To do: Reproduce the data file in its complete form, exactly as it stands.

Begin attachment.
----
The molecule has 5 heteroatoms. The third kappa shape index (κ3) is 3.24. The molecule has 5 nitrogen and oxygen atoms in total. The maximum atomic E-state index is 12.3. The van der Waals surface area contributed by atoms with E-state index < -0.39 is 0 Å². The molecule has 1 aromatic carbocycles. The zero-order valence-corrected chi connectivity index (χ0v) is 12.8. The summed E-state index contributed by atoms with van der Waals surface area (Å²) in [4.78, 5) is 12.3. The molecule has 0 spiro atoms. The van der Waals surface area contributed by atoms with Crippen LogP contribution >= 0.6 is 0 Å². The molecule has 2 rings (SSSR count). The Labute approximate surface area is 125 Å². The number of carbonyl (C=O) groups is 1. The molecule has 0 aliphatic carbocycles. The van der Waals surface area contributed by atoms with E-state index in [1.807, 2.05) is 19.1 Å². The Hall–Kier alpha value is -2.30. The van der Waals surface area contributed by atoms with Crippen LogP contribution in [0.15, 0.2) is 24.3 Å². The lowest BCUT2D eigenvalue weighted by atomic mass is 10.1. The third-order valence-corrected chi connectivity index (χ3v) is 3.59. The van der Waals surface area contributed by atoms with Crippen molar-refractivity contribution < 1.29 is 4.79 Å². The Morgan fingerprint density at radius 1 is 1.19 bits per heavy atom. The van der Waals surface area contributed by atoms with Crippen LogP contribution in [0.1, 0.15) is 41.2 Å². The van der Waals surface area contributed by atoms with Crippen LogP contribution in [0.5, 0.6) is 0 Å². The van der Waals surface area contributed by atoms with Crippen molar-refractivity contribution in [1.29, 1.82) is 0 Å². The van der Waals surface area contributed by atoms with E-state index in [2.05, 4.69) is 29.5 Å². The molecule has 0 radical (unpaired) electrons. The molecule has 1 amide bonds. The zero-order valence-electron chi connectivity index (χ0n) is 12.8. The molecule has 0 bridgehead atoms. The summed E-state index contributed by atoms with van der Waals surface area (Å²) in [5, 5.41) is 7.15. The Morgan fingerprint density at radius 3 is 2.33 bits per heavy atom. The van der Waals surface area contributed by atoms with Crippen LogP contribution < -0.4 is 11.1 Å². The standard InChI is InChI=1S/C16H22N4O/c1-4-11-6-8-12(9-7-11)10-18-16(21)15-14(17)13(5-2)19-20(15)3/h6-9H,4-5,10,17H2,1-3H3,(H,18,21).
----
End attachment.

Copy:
The molecule has 5 heteroatoms. The third kappa shape index (κ3) is 3.24. The molecule has 5 nitrogen and oxygen atoms in total. The maximum atomic E-state index is 12.3. The van der Waals surface area contributed by atoms with E-state index < -0.39 is 0 Å². The molecule has 1 aromatic carbocycles. The zero-order valence-corrected chi connectivity index (χ0v) is 12.8. The summed E-state index contributed by atoms with van der Waals surface area (Å²) in [4.78, 5) is 12.3. The molecule has 0 spiro atoms. The van der Waals surface area contributed by atoms with Crippen LogP contribution >= 0.6 is 0 Å². The molecule has 2 rings (SSSR count). The Labute approximate surface area is 125 Å². The number of carbonyl (C=O) groups is 1. The molecule has 0 aliphatic carbocycles. The van der Waals surface area contributed by atoms with E-state index in [1.807, 2.05) is 19.1 Å². The Hall–Kier alpha value is -2.30. The van der Waals surface area contributed by atoms with Crippen LogP contribution in [0.15, 0.2) is 24.3 Å². The lowest BCUT2D eigenvalue weighted by atomic mass is 10.1. The third-order valence-corrected chi connectivity index (χ3v) is 3.59. The van der Waals surface area contributed by atoms with Crippen molar-refractivity contribution < 1.29 is 4.79 Å². The Morgan fingerprint density at radius 1 is 1.19 bits per heavy atom. The van der Waals surface area contributed by atoms with Crippen LogP contribution in [0.1, 0.15) is 41.2 Å². The van der Waals surface area contributed by atoms with Crippen LogP contribution in [0.5, 0.6) is 0 Å². The van der Waals surface area contributed by atoms with Crippen molar-refractivity contribution in [1.29, 1.82) is 0 Å². The van der Waals surface area contributed by atoms with E-state index in [2.05, 4.69) is 29.5 Å². The molecule has 0 radical (unpaired) electrons. The molecule has 1 amide bonds. The zero-order valence-electron chi connectivity index (χ0n) is 12.8. The molecule has 0 bridgehead atoms. The summed E-state index contributed by atoms with van der Waals surface area (Å²) in [5, 5.41) is 7.15. The Morgan fingerprint density at radius 3 is 2.33 bits per heavy atom. The van der Waals surface area contributed by atoms with Crippen LogP contribution < -0.4 is 11.1 Å². The standard InChI is InChI=1S/C16H22N4O/c1-4-11-6-8-12(9-7-11)10-18-16(21)15-14(17)13(5-2)19-20(15)3/h6-9H,4-5,10,17H2,1-3H3,(H,18,21).